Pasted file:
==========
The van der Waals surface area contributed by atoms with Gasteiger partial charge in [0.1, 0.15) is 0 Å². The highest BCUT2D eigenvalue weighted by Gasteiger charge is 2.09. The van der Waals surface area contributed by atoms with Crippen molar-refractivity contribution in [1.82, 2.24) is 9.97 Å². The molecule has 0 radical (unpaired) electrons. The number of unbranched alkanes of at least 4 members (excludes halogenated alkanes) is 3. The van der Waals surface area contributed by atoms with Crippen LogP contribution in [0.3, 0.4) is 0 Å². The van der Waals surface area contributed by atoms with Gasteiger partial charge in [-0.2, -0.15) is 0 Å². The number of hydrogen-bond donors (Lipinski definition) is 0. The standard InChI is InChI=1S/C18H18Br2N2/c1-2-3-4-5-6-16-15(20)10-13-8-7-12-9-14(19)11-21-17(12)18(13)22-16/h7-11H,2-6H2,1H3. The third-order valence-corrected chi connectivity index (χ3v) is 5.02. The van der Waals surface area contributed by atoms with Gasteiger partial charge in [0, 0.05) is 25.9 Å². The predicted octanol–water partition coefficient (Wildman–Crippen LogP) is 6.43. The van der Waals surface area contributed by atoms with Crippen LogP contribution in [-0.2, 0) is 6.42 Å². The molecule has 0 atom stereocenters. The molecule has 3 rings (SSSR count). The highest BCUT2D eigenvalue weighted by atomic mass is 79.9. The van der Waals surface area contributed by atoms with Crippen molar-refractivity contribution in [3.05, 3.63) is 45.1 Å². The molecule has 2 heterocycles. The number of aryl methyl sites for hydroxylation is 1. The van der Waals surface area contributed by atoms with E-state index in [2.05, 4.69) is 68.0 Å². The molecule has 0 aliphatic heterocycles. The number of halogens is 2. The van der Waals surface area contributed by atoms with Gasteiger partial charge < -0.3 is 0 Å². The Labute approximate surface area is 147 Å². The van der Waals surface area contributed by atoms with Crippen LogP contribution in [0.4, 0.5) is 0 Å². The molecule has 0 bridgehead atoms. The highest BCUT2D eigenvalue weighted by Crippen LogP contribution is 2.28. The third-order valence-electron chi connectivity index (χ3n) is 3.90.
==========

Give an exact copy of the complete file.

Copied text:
The van der Waals surface area contributed by atoms with Gasteiger partial charge in [0.1, 0.15) is 0 Å². The highest BCUT2D eigenvalue weighted by Gasteiger charge is 2.09. The van der Waals surface area contributed by atoms with Crippen molar-refractivity contribution in [1.82, 2.24) is 9.97 Å². The molecule has 0 radical (unpaired) electrons. The number of unbranched alkanes of at least 4 members (excludes halogenated alkanes) is 3. The van der Waals surface area contributed by atoms with Crippen LogP contribution in [0.3, 0.4) is 0 Å². The van der Waals surface area contributed by atoms with Gasteiger partial charge in [-0.2, -0.15) is 0 Å². The number of hydrogen-bond donors (Lipinski definition) is 0. The standard InChI is InChI=1S/C18H18Br2N2/c1-2-3-4-5-6-16-15(20)10-13-8-7-12-9-14(19)11-21-17(12)18(13)22-16/h7-11H,2-6H2,1H3. The third-order valence-corrected chi connectivity index (χ3v) is 5.02. The van der Waals surface area contributed by atoms with Gasteiger partial charge in [0, 0.05) is 25.9 Å². The predicted octanol–water partition coefficient (Wildman–Crippen LogP) is 6.43. The van der Waals surface area contributed by atoms with Crippen LogP contribution in [-0.2, 0) is 6.42 Å². The molecule has 0 atom stereocenters. The molecule has 3 rings (SSSR count). The highest BCUT2D eigenvalue weighted by atomic mass is 79.9. The van der Waals surface area contributed by atoms with Crippen molar-refractivity contribution in [3.05, 3.63) is 45.1 Å². The molecule has 2 heterocycles. The number of aryl methyl sites for hydroxylation is 1. The van der Waals surface area contributed by atoms with E-state index in [2.05, 4.69) is 68.0 Å². The molecule has 0 aliphatic heterocycles. The number of halogens is 2. The van der Waals surface area contributed by atoms with Gasteiger partial charge < -0.3 is 0 Å². The Labute approximate surface area is 147 Å². The van der Waals surface area contributed by atoms with Crippen LogP contribution in [0.4, 0.5) is 0 Å². The molecule has 0 bridgehead atoms. The highest BCUT2D eigenvalue weighted by Crippen LogP contribution is 2.28. The third-order valence-electron chi connectivity index (χ3n) is 3.90.